The people are not bound by the constitution, but the King (and his government if he/ the people choose to have one) is. It is a promise by the King to preserve this way of life, to help the people ensure that their inalienable rights are not trampled by anyone, and that nobody may be deprived of their liberty without a trial by a jury of their peers. The King (wise elder) is our highest public servant helping the people govern themselves through the jury (a representation of the country making decisions based on the consciences of the individual jurors), and in this way, the people create and uphold their law.  Everyone is equal under the law. Our Constitution preserves and protects an anarchic / voluntaryist way of life. Our Constitution helps the people to live as individuals, interacting with others on a voluntary basis, whilst ensuring that no person's individual rights are transgressed. 

Humans are a social species and will, by and large, need to live in community. All our Constitution really does is provide a tribunal (jury) for occasions when disputes arise and a wise elder (or council of elders) to ensure this way of life is remembered and upheld. 

Through studying the true power of the Trial by Jury when working as it was intended under our Constitution, coupled with an understanding of the protective boundary provided by the land mass, something mappable, to which the King's promise pertains, I came to the conclusion that our Common Law Constitution is a safe container for our anarchy.

Postscript on the word 'Anarchy'

Through a study of the doctrine of Annulment by Jury (Jury Nullification / or Independence), it is ironic to note that, when asked to give a direction that the Jury decide the facts AND the law in a case, the Judges have often declined to so do. They recognise the power of the Jury to decide the law, but say that if the Jury were to be told this, there would be anarchy. Indeed, there would - no external rulers, the people ruling themselves. (10)

It is interesting to consider Stephen Jenkinson's  analysis of  'anarchy', which he relates to the 'arche', or rather, the absence of it:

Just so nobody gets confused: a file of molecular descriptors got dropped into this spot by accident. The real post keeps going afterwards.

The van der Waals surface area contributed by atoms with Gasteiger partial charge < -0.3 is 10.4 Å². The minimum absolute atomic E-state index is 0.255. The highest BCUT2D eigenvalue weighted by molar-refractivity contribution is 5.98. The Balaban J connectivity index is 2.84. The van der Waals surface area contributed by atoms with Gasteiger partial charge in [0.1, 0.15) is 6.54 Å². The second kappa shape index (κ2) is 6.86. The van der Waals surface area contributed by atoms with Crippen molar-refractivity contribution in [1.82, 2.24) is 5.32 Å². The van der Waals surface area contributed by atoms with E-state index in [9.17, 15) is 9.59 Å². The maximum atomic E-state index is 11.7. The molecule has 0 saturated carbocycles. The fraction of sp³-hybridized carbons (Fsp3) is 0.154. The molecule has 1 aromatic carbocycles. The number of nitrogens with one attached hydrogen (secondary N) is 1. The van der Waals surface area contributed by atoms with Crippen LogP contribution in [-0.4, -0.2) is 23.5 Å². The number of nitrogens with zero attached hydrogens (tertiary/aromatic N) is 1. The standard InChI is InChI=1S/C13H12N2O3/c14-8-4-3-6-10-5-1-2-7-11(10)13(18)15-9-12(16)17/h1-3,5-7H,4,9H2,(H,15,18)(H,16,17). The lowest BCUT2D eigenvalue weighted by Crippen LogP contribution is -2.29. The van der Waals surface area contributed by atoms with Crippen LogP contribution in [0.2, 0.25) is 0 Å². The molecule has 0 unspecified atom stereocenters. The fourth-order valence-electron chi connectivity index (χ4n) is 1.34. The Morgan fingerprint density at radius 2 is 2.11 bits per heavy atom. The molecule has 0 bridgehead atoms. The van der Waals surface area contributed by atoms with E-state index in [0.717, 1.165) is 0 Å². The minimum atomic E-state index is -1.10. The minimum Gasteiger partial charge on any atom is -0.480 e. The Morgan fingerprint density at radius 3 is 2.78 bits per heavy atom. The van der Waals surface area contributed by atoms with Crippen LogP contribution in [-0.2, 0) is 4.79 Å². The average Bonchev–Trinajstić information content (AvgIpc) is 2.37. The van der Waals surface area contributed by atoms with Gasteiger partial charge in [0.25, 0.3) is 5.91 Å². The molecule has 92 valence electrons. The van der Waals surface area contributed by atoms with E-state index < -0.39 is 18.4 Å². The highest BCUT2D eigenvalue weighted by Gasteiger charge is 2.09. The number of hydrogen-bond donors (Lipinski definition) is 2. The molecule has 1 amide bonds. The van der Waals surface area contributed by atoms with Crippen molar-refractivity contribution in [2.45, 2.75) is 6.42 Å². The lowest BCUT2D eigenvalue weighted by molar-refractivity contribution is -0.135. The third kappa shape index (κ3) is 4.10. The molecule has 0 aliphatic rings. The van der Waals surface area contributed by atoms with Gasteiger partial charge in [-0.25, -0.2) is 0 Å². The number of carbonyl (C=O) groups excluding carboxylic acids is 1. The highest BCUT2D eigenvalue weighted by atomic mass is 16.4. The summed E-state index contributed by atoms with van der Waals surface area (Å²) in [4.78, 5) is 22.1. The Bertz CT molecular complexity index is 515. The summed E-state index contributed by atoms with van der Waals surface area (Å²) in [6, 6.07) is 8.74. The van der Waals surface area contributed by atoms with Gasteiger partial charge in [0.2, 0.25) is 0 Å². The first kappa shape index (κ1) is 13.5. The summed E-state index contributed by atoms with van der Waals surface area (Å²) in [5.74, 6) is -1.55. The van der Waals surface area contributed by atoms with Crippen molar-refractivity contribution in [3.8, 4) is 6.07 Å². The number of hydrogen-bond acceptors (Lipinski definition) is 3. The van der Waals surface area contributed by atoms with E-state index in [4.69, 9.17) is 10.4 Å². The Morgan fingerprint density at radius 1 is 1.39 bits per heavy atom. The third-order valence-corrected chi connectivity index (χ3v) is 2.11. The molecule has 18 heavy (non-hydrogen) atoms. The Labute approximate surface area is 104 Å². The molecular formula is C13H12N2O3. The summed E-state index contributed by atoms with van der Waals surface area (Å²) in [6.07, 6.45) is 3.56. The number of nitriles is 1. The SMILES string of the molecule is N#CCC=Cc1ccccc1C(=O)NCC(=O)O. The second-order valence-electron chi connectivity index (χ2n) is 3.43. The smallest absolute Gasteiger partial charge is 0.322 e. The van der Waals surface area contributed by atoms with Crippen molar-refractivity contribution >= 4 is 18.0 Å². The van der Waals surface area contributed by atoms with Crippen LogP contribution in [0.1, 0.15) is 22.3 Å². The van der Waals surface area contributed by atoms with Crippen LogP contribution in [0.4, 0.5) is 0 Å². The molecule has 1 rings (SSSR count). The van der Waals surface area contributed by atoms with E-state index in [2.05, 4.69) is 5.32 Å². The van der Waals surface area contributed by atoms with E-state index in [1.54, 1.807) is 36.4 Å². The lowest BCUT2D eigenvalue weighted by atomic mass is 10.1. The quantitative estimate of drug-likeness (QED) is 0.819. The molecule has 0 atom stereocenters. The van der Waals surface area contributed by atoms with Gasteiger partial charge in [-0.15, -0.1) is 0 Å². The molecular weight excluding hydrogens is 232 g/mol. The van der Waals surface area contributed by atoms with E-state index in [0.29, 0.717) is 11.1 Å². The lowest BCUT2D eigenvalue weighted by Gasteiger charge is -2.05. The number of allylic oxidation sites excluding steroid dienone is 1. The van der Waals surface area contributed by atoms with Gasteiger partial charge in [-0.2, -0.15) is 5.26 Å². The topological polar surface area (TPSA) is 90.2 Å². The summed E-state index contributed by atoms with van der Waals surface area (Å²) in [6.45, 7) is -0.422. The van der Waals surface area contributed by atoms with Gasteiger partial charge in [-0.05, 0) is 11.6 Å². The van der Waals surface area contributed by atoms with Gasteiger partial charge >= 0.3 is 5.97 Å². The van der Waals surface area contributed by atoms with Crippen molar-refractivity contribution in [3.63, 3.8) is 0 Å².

'Arche is "that which understands and bears up." If the ancestral presence, the unseen but attested-to sustaining presence, is the ground of our personal and cultural being - and it is - then the agent of that sustenance is the foundation stones resting upon it, those upon which our personal and cultural lives stand. Those foundation stones are elders, and that under standing and bearing up is what they do for us. Real human life is inconceivable without them. Life without them is anarchy.' (11)

And, equating the coming of Christianity to the end of culture:

'Christ's love was anarchy, in every sense of the term, the voiding and the devastation of the web of belonging that bound people to the world, to each other, and to their ancestors, the fundamental arche of their lives. No village hierarchy rooted in tradition or merit; no enduring, time-proven ceremonial mingling with the dead; no esteemed tradition that granted the old meaning to peoples' lives, no veneration of elders. All of it is gone in the name of love. The old kinship was replaced by the fellowship of all believers. The old village-mindedness was replaced by the Kingdom-of-God, freeing anyone from the useless allegiance to what had come before. Let the dead bury the dead, let the ancestors care for each other now that the new believers won't be caring for them.' (12)

Could it be that what some anarchists, or voluntaryists (and much of our current society) are missing are the wise elders, the heritage, the lineage and customs of the tribe, village or nation? Look again at our Common Law Constitution - it will help us reclaim these missing foundations.



1. William Keyte - The British Constitution: Re-Exposing its Secrets

2. Mark Passio - Natural Law Seminar - in three parts

3 and 4. Lysander Spooner (1882) Natural Law (p5)

5. Larken Rose (2011) The Most Dangerous Superstition

6. Thomas Sheridan - Nation Magic - The Occult Science of Patriotism and Nationhood

7. Teal Swan - Containment - What a Woman needs from a Man in a Relationship

8. Lysander Spooner (1852) - An Essay on The Trial by Jury

9. Kenn d'Oudney (2020) - Democracy Defined: The Manifesto, 3rd ed.

10. See for example PBS Frontline: Inside the Jury Room (1986) and further examples in Clay S Conrad's excellent book Jury Nullification. The Evolution of a Doctrine (2014)

11. Stephen Jenkinson - Come of Age (2018) (p.206)

12. ibid. (p.225)